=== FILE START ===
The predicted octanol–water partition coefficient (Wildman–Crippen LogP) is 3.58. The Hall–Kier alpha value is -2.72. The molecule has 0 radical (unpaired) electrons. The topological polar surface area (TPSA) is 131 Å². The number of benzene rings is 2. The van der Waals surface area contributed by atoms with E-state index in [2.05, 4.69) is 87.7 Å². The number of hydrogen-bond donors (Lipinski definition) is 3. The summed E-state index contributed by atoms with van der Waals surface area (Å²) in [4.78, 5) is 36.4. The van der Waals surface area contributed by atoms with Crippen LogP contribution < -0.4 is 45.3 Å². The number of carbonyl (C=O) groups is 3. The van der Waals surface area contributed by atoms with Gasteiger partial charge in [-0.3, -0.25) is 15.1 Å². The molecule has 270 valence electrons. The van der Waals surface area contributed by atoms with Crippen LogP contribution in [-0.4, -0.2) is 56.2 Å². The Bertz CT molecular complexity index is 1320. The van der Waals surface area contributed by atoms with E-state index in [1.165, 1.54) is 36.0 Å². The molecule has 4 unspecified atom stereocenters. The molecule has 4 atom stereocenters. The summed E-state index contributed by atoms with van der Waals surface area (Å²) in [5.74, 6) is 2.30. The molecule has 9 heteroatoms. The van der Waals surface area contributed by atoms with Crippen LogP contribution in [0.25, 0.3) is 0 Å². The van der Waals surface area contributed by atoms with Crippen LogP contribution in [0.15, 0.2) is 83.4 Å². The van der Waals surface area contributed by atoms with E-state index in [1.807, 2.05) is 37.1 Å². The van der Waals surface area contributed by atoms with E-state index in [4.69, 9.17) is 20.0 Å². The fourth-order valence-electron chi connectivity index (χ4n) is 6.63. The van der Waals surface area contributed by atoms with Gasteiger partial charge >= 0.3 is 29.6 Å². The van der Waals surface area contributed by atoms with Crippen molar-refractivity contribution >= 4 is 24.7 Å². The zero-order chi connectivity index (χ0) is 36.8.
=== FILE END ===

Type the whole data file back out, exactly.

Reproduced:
The predicted octanol–water partition coefficient (Wildman–Crippen LogP) is 3.58. The Hall–Kier alpha value is -2.72. The molecule has 0 radical (unpaired) electrons. The topological polar surface area (TPSA) is 131 Å². The number of benzene rings is 2. The van der Waals surface area contributed by atoms with E-state index in [2.05, 4.69) is 87.7 Å². The number of hydrogen-bond donors (Lipinski definition) is 3. The summed E-state index contributed by atoms with van der Waals surface area (Å²) in [4.78, 5) is 36.4. The van der Waals surface area contributed by atoms with Crippen LogP contribution < -0.4 is 45.3 Å². The number of carbonyl (C=O) groups is 3. The van der Waals surface area contributed by atoms with Gasteiger partial charge in [-0.3, -0.25) is 15.1 Å². The molecule has 270 valence electrons. The van der Waals surface area contributed by atoms with Crippen LogP contribution in [-0.4, -0.2) is 56.2 Å². The Bertz CT molecular complexity index is 1320. The van der Waals surface area contributed by atoms with E-state index in [1.165, 1.54) is 36.0 Å². The molecule has 4 unspecified atom stereocenters. The molecule has 4 atom stereocenters. The summed E-state index contributed by atoms with van der Waals surface area (Å²) in [5.74, 6) is 2.30. The molecule has 9 heteroatoms. The van der Waals surface area contributed by atoms with Crippen LogP contribution in [0.25, 0.3) is 0 Å². The van der Waals surface area contributed by atoms with Crippen LogP contribution in [0.15, 0.2) is 83.4 Å². The van der Waals surface area contributed by atoms with E-state index in [1.807, 2.05) is 37.1 Å². The van der Waals surface area contributed by atoms with E-state index in [4.69, 9.17) is 20.0 Å². The fourth-order valence-electron chi connectivity index (χ4n) is 6.63. The van der Waals surface area contributed by atoms with Gasteiger partial charge >= 0.3 is 29.6 Å². The van der Waals surface area contributed by atoms with Crippen molar-refractivity contribution >= 4 is 24.7 Å². The zero-order chi connectivity index (χ0) is 36.8.